Tuesday, August 23, 2011

Amy Hempel on Sentimentality and When a Story is "Done"

The recent double issue of Folio has a great interview with Amy Hempel, short story writer and author of one of my favorite short stories, “In the Cemetery Where Al Jolson Is Buried.”  I couldn’t find the interview online, so I typed this with my own fingers:

FOLIO:  Can you expand on your “fear of sentimentality”? What is it that scares you? How do you define sentimentality? Conversely, how do you tune in to those tremors of emotional resonance, that humanity, without straying into excess?

AH: I think that sentimentality is usually defined as unearned emotion, and I see it as pleading—pleading for the reader to feel something without actually making them feel it.  Just the word “little” is sometimes enough to make me grit my teeth:  “The little boy was lost,” for example.  I’d rather see “The boy was lost.”  I’ve heard people say, “Cut it in half,” when you’re getting into dicey territory, right on the edge of sentimentality.  Also, if I fear I’m getting close to something like that, I make an extra effort to avoid saying what a character feels, and focus instead on what that character is doing or observing.

FOLIO:  How do you decide or know when a story is “complete”?....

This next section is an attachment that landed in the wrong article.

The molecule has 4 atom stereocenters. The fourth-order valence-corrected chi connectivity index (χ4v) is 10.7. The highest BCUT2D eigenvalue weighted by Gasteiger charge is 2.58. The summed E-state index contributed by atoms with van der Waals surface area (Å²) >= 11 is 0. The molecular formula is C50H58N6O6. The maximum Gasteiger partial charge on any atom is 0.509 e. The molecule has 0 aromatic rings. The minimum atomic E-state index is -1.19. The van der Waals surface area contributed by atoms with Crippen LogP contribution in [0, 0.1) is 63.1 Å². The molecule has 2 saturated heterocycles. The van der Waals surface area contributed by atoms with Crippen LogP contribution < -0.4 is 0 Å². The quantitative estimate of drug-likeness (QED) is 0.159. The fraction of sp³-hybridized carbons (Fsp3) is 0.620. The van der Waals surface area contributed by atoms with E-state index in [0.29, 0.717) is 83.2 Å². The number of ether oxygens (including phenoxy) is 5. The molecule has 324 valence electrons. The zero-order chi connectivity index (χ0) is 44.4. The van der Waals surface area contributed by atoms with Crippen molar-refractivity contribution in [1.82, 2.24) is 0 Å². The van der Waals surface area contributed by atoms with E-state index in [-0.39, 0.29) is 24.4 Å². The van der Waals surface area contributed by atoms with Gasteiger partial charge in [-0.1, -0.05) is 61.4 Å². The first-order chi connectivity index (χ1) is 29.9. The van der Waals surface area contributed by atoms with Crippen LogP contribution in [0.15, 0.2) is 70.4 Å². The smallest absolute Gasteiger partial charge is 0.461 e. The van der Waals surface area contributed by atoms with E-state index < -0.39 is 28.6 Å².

AH: I know when a story is finished when there is not a single thing more I can think to do to it.  And since I know at the start what the last line will be, I know when I’ve reached that point as logically as I can that it’s finished.  As for the rewriting—it’s not foolproof, of course, but if you’re honest about having thought of every possibility and you still come back to what you have, what more can you do? …

FOLIO:  It is sort of terrifying, as a young writer, to read “In the Cemetery…”  What do you say to your students as they struggle forward?

AH:  You have to look at what is most compelling to you for a story, instead of trying to second-guess the “marketplace.”  It’s too hard to do it any other way.  You’d be wasting your time.  What is the thing that only you can say?  Or that only you can say in that particular way?—that’s a better question.  Presumably no one is standing over you and ordering you to write a short story, so the desire/compulsion comes from within.  It’s better to attempt something that matters to you than complete something that is, as Sam Michel once memorably said, “just another made-up thing.”


By the way, way back in my ancient life, I was one of the founding editors of Folio—scrounging money to pay the printing bills, correcting copy and fighting with my co-editor over commas, posting flyers begging for submissions.  I’m so pleased to see that the tradition is still being carried on all these years later.


DC-area author Leslie Pietrzyk explores the creative process and all things literary.